Typical Japanese lifestyle and everyday living
Climate and weather
Kashiwa City and Nagareyama City are located in Chiba Prefecture, which has a relatively moderate climate throughout the year. However, please be aware that during the mid-summer, the temperature can still climb well in excess of 30 degrees Centigrade, which, compounded with typically high humidity, can create the uncomfortable conditions associated with the hot summer. Also, snow falls in Chiba Prefecture during the mid-winter months.
From summer to autumn, Japan experiences several typhoons (tropical storms) every year. It's best to be prepared for these storms by storing an emergency kit (with flashlight, batteries, food, water, etc.) in an accessible place. Also, you should familiarize yourself with your nearest local emergency shelter.
Be aware of mold
The months of June and July are known as the "rainy season" in Japan.
Generally, it is not a problem to drink tap water in Japan. However, if you don't like the local water smell or taste, it's best to boil your water, use a water purification system, or buy bottled mineral water.
The traditional lifestyle without shoes inside a building
In almost all Japanese homes, you step up to enter from the front door area after you take off your shoes. Sometimes, you will wear room shoes (slippers) inside the house, but you should take off these slippers when you enter a tatami (Japanese straw mat) room. Nowadays, at most offices, you don't have to take off your shoes to enter, but there are still a few traditional businesses in which you have to take off your shoes.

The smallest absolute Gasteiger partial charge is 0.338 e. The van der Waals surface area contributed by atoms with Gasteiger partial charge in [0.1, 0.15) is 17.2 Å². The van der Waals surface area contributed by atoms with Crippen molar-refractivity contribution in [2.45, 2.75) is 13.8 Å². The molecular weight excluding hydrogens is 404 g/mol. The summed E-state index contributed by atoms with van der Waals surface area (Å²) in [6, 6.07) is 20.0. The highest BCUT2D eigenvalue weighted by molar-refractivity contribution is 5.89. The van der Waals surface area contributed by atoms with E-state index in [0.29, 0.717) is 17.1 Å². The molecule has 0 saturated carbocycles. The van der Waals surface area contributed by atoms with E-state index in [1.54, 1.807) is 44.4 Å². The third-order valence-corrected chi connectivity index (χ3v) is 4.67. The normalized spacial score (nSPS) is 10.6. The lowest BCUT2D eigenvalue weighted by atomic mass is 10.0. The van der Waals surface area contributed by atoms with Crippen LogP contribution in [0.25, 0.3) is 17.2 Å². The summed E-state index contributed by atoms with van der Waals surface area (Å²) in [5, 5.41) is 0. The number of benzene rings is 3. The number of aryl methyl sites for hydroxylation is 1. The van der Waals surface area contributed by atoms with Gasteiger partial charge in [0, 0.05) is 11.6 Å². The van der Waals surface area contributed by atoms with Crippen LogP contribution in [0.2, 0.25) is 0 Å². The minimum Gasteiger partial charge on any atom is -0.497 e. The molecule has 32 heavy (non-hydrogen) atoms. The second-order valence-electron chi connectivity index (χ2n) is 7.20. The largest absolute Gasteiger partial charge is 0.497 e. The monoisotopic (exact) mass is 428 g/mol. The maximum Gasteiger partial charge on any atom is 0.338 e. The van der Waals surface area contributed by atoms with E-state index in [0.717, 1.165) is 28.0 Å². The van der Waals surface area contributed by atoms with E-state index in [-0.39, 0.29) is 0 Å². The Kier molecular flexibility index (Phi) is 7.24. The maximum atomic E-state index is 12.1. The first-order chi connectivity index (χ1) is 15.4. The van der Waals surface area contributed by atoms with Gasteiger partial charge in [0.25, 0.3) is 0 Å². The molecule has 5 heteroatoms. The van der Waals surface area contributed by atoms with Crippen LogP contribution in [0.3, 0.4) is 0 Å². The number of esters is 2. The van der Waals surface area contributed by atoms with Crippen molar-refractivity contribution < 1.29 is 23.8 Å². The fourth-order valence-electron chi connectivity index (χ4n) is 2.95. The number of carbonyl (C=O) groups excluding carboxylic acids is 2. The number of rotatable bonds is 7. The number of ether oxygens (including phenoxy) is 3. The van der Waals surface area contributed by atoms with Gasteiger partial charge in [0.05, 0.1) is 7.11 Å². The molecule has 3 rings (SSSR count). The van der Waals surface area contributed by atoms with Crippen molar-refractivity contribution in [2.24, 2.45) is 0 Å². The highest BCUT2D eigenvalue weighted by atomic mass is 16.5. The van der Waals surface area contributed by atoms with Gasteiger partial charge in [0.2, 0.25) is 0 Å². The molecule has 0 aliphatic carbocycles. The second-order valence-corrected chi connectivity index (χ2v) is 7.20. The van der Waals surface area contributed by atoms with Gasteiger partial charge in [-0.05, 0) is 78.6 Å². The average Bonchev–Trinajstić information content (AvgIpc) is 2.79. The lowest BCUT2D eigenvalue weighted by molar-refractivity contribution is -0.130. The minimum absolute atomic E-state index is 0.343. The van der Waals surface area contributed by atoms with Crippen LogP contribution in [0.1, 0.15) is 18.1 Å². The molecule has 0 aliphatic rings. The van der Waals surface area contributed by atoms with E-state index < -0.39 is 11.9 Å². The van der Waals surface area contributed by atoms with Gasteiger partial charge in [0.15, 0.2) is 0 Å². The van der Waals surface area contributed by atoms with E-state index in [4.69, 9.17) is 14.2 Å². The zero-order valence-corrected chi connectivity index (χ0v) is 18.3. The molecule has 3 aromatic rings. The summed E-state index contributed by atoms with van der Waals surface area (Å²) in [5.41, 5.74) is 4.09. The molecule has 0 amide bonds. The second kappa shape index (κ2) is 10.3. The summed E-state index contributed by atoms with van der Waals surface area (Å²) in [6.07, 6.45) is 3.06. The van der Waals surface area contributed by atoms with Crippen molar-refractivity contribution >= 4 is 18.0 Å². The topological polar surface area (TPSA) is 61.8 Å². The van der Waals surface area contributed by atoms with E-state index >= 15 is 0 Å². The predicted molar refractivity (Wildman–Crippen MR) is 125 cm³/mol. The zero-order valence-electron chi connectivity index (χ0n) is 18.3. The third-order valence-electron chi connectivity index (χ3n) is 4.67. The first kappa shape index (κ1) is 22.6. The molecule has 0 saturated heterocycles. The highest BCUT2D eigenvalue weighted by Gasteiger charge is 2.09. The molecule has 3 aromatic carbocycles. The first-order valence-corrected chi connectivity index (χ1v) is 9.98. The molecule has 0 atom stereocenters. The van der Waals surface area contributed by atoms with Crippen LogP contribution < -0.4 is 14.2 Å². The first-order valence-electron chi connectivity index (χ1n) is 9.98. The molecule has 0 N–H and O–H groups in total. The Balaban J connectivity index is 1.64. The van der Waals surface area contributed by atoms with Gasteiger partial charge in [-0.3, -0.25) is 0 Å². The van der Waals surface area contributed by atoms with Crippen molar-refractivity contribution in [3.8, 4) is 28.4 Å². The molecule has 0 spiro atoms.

Bathroom and toilet
Pay attention to the traditional Japanese etiquette when taking a bath, especially when you visit someone's house or a public bath.
Wash and rinse off your body, before you enter the bathtub.
In Japan, there are 2 styles of toilets (so-called "Japanese style" and "Western style"). If you use the "Japanese style" toilet, you will have to squat. Except for toilet paper, please do not flush any other foreign objects, such as sanitary napkins or the cardboard core of the toilet paper roll.
At most Japanese and Chinese restaurants, chopsticks are usually served. If you can't use chopsticks, please don't hesitate to request silverware.
In Japan, when you purchase goods or use the money transfer service at the bank, you have to pay the Japanese 5% consumption tax.
Basic information for shopping
Holiday and National holiday
Almost all government offices, banks and post offices are closed on Saturdays, Sundays and National Holidays in Japan, but many department stores, shops and restaurants are open on these days.
In Japan, if a National Holiday falls on a Sunday, the next day (Monday) will be observed as a holiday. In addition to the Japanese National Holidays, many public offices, banks and schools will also close for a few days in mid-August, for a period of days known as "Obon" (the Buddhist event), as well as at the end of the calendar year and the beginning of the new year (especially January 1 to 3).
Use 10 yen coins, 100 yen coins. or a telephone card to place a phone call.
TV and radio
In Japan, you can enjoy watching the TV or listening to the radio, and are authorized to receive any TV or radio broadcasts that with your TV or radio antenna.